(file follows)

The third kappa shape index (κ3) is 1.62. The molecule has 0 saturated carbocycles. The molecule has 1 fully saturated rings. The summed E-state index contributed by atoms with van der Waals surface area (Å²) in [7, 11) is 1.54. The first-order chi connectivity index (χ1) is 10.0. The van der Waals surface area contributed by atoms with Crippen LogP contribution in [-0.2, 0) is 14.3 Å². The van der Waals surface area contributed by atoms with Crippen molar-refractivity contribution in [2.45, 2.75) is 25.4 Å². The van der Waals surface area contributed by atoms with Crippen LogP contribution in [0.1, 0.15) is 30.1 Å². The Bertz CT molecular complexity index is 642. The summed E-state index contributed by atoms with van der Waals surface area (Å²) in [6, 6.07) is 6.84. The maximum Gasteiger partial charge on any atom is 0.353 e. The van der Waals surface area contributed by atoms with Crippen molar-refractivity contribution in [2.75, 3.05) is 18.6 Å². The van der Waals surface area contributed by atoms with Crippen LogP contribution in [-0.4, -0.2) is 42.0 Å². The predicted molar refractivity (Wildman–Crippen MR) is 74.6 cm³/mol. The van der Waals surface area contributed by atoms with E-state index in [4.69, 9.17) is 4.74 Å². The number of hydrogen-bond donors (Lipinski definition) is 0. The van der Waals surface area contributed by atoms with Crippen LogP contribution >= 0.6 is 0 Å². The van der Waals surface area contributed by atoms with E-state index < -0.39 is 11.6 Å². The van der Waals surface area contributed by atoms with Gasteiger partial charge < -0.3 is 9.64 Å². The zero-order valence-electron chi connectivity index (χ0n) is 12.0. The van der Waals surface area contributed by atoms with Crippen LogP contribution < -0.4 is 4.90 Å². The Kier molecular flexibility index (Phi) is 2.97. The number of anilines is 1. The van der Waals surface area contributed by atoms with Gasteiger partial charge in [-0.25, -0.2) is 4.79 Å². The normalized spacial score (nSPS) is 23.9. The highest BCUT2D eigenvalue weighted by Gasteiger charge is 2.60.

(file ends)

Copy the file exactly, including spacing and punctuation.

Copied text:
The third kappa shape index (κ3) is 1.62. The molecule has 0 saturated carbocycles. The molecule has 1 fully saturated rings. The summed E-state index contributed by atoms with van der Waals surface area (Å²) in [7, 11) is 1.54. The first-order chi connectivity index (χ1) is 10.0. The van der Waals surface area contributed by atoms with Crippen LogP contribution in [-0.2, 0) is 14.3 Å². The van der Waals surface area contributed by atoms with Crippen molar-refractivity contribution in [2.45, 2.75) is 25.4 Å². The van der Waals surface area contributed by atoms with Crippen LogP contribution in [0.1, 0.15) is 30.1 Å². The Bertz CT molecular complexity index is 642. The summed E-state index contributed by atoms with van der Waals surface area (Å²) in [6, 6.07) is 6.84. The maximum Gasteiger partial charge on any atom is 0.353 e. The van der Waals surface area contributed by atoms with Crippen molar-refractivity contribution in [2.75, 3.05) is 18.6 Å². The van der Waals surface area contributed by atoms with Crippen LogP contribution in [-0.4, -0.2) is 42.0 Å². The predicted molar refractivity (Wildman–Crippen MR) is 74.6 cm³/mol. The van der Waals surface area contributed by atoms with E-state index in [4.69, 9.17) is 4.74 Å². The number of hydrogen-bond donors (Lipinski definition) is 0. The van der Waals surface area contributed by atoms with Crippen LogP contribution >= 0.6 is 0 Å². The van der Waals surface area contributed by atoms with E-state index < -0.39 is 11.6 Å². The van der Waals surface area contributed by atoms with Gasteiger partial charge < -0.3 is 9.64 Å². The zero-order valence-electron chi connectivity index (χ0n) is 12.0. The van der Waals surface area contributed by atoms with Crippen LogP contribution < -0.4 is 4.90 Å². The Kier molecular flexibility index (Phi) is 2.97. The number of anilines is 1. The van der Waals surface area contributed by atoms with Gasteiger partial charge in [-0.25, -0.2) is 4.79 Å². The normalized spacial score (nSPS) is 23.9. The highest BCUT2D eigenvalue weighted by Gasteiger charge is 2.60.